25 April 2016

Choir Trip to Omaha Part II

The morning after the show, we spent some time walking around downtown Omaha.

The view from our hotel room.
 We met up with Gus, and he showed us around. He told us of the old restaurant that collapsed in a gas explosion as we walked past it.

It was a really cool building, even with all the floors caved in.

Tessie, Olivia, and Jenna got cupcakes from a special cupcake shop. They said they were delicious!
And Gus bought us Juice Stop.

We walked around in a beautiful park.

We made friends with some ducks.

And Tessie and Jenna inspected this structure, two arches stuck together.

We even had some great views leaving Omaha!

It was a great, short trip, with beautiful weather!

24 April 2016

Choir Trip to Omaha Part I

On Friday we took off to Omaha for our choir trip! We went to see The Phantom of the Opera at the Orpheum Theater. It was such a great experience!

passing out tickets in the bus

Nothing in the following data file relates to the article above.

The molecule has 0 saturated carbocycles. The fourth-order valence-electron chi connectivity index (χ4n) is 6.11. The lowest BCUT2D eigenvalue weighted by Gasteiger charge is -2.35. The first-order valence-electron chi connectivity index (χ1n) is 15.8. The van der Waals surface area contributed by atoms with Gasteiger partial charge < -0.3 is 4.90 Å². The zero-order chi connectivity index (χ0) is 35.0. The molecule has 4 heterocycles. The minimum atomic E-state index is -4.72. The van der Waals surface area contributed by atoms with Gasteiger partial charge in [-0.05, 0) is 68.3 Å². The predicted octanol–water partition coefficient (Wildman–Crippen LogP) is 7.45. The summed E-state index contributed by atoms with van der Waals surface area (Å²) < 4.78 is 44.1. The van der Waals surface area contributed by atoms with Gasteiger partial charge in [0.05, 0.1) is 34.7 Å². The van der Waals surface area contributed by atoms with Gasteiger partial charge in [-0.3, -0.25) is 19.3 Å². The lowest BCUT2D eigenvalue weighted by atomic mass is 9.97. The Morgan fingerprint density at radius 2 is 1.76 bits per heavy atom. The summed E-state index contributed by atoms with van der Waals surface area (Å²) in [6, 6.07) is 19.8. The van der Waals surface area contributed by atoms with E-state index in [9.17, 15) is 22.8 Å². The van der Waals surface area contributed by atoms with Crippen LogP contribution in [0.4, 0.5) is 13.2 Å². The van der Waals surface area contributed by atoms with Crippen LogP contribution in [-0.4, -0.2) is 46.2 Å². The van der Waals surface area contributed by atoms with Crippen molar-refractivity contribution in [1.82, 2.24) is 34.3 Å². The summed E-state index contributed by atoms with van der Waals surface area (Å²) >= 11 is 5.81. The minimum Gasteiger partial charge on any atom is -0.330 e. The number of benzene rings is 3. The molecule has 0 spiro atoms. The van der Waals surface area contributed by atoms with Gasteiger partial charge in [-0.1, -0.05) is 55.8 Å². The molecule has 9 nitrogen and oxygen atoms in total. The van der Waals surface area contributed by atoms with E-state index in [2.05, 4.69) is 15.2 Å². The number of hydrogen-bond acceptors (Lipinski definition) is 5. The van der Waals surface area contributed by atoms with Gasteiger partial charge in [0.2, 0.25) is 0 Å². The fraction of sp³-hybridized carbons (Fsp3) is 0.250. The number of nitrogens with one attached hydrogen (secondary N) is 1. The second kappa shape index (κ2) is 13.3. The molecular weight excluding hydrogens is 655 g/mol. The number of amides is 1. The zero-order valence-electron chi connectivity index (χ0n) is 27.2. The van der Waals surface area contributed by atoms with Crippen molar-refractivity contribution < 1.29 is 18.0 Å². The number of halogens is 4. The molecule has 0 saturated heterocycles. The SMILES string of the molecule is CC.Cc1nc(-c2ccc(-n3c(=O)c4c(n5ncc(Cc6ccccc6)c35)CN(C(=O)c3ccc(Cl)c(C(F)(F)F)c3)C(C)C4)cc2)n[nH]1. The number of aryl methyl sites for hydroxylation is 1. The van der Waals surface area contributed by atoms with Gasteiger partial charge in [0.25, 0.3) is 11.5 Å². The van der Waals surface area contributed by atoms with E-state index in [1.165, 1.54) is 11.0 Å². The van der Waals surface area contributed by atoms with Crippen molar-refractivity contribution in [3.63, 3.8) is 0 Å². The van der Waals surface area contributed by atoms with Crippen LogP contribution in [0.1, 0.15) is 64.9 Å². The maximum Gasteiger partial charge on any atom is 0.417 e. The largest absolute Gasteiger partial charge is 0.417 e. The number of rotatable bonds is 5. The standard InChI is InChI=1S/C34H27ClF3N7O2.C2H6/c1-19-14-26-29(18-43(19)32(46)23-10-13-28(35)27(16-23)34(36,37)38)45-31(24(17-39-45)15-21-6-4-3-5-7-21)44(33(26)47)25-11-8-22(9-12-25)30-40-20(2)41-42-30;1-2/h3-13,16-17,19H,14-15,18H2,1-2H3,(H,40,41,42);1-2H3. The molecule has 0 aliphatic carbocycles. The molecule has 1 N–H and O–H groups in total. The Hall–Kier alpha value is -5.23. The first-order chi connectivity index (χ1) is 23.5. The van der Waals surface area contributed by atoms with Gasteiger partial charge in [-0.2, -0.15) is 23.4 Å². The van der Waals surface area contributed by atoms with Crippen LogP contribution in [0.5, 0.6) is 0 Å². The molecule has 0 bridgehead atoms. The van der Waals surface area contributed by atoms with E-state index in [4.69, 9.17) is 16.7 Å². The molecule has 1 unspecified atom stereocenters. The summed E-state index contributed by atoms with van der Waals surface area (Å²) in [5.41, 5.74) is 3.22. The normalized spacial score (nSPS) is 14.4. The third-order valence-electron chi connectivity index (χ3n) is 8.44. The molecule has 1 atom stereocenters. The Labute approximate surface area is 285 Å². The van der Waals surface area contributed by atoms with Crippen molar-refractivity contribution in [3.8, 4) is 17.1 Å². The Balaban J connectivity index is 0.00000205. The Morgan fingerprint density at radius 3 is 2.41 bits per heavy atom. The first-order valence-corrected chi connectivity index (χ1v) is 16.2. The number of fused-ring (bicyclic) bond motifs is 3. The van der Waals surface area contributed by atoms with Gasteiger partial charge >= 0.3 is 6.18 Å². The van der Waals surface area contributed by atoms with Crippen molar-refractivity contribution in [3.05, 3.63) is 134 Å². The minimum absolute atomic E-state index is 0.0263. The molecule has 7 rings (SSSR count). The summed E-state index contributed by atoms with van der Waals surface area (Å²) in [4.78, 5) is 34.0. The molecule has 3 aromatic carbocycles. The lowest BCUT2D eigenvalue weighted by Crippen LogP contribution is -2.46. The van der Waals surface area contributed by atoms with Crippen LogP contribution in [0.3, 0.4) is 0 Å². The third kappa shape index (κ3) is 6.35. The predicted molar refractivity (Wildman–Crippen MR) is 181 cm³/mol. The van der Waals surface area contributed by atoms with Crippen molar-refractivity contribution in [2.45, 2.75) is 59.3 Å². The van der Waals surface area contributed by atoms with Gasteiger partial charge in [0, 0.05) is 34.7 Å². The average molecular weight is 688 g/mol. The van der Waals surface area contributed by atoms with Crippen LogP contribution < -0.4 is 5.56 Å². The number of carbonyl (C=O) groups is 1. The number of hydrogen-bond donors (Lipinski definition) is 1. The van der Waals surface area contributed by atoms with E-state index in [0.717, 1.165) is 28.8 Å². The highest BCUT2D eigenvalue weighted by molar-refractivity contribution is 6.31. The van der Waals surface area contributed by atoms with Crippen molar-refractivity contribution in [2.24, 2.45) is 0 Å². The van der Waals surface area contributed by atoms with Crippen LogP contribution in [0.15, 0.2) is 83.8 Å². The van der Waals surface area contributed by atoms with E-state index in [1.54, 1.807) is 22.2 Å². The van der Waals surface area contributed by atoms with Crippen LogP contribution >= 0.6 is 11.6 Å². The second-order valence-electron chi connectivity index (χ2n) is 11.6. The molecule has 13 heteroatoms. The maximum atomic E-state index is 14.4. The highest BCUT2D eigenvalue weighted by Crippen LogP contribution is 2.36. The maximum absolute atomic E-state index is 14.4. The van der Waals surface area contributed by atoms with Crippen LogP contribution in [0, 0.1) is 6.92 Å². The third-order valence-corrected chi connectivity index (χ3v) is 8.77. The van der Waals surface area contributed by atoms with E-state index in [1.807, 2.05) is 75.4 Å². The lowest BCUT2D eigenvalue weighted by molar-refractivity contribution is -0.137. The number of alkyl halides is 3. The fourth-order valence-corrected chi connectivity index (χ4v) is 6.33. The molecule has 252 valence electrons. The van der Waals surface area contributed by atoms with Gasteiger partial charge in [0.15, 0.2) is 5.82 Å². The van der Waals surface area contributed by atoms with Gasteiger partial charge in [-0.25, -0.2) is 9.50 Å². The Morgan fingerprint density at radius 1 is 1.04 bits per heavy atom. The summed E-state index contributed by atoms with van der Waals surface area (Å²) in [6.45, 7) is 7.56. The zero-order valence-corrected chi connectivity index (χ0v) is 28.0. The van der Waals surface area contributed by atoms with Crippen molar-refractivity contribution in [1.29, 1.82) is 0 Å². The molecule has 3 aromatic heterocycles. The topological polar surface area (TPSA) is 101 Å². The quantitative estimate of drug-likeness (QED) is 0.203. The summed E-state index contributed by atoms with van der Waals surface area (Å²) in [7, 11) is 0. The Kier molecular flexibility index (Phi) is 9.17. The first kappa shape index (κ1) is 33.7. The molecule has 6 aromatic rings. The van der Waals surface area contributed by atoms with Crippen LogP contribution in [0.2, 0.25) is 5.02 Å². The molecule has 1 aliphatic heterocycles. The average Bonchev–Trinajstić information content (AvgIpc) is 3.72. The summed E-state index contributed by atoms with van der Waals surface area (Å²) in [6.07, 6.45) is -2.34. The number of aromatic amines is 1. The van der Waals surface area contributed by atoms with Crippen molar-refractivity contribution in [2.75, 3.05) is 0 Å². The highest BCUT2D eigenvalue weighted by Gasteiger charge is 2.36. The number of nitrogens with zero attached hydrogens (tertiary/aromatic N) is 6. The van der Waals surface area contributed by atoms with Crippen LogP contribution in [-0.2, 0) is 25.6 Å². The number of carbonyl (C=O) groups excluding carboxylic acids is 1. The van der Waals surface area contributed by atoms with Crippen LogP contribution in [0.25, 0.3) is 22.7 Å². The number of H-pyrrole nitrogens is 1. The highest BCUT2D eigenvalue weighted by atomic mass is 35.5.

excitement mounting!

The theater was stunning.
We weren't allowed to take pictures of the stage due to copyright/royalties, so I don't have any photos of the show itself. But I can tell you, it was beyond amazing. I have watched two versions of the musical and read the book, so I had high expectations. But this production exceeded them 5 million times over! The sound effects, the set, the pyrotechnics, the acting the singing! I was blown away.

I had always wanted to see Phantom of the Opera live on stage, and now I got to see a wonderful production of it in a beautiful theater! It was unforgettable.

23 April 2016

Weekly Prompt Writing

From today's Skype meeting.

It was that gardener boy again. He dawdled around the kitchen, watching me scrub the pots. At last I couldn't bear it. "Don't you have something to be doing?" I said, wiping my hands on my apron. It was rather a process getting used to doing house work.
For a moment he just looked at me. Then he said, in a quiet voice, "Why are they all afraid of you?"
I was at a loss. "Who's afraid of me?"
He spread out his hands. "All of them. All the other girls. They all think you're...strange."
I couldn't exactly tell him that this was the least surprising thing anyone could ever say to me. Instead I handed him a wet pot and a clean rag. "Dry." He acquiesced, and I went back to scrubbing the breath out of my lungs. Would the doctor consider this strenuous work?